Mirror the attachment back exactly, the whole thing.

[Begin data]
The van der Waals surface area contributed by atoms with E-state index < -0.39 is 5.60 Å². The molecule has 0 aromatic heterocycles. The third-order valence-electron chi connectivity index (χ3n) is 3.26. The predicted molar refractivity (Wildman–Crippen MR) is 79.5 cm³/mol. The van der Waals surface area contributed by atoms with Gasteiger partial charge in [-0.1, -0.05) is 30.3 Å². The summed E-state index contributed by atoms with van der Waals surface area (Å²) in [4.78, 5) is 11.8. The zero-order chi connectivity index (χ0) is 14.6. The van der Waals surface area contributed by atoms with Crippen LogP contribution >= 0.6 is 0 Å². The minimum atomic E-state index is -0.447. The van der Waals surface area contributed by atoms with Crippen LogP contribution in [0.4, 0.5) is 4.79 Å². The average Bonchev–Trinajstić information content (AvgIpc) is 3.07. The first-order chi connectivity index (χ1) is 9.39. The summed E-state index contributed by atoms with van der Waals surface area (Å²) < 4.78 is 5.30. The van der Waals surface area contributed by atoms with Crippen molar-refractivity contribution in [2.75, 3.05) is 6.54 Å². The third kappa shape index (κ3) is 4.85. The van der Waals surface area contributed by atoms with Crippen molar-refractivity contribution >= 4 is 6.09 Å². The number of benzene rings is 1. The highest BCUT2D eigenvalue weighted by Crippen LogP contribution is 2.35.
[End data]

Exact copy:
The van der Waals surface area contributed by atoms with E-state index < -0.39 is 5.60 Å². The molecule has 0 aromatic heterocycles. The third-order valence-electron chi connectivity index (χ3n) is 3.26. The predicted molar refractivity (Wildman–Crippen MR) is 79.5 cm³/mol. The van der Waals surface area contributed by atoms with Gasteiger partial charge in [-0.1, -0.05) is 30.3 Å². The summed E-state index contributed by atoms with van der Waals surface area (Å²) in [4.78, 5) is 11.8. The zero-order chi connectivity index (χ0) is 14.6. The van der Waals surface area contributed by atoms with Crippen LogP contribution >= 0.6 is 0 Å². The minimum atomic E-state index is -0.447. The van der Waals surface area contributed by atoms with Crippen LogP contribution in [0.4, 0.5) is 4.79 Å². The average Bonchev–Trinajstić information content (AvgIpc) is 3.07. The first-order chi connectivity index (χ1) is 9.39. The summed E-state index contributed by atoms with van der Waals surface area (Å²) < 4.78 is 5.30. The van der Waals surface area contributed by atoms with Crippen molar-refractivity contribution in [2.75, 3.05) is 6.54 Å². The third kappa shape index (κ3) is 4.85. The van der Waals surface area contributed by atoms with Crippen molar-refractivity contribution >= 4 is 6.09 Å². The number of benzene rings is 1. The highest BCUT2D eigenvalue weighted by Crippen LogP contribution is 2.35.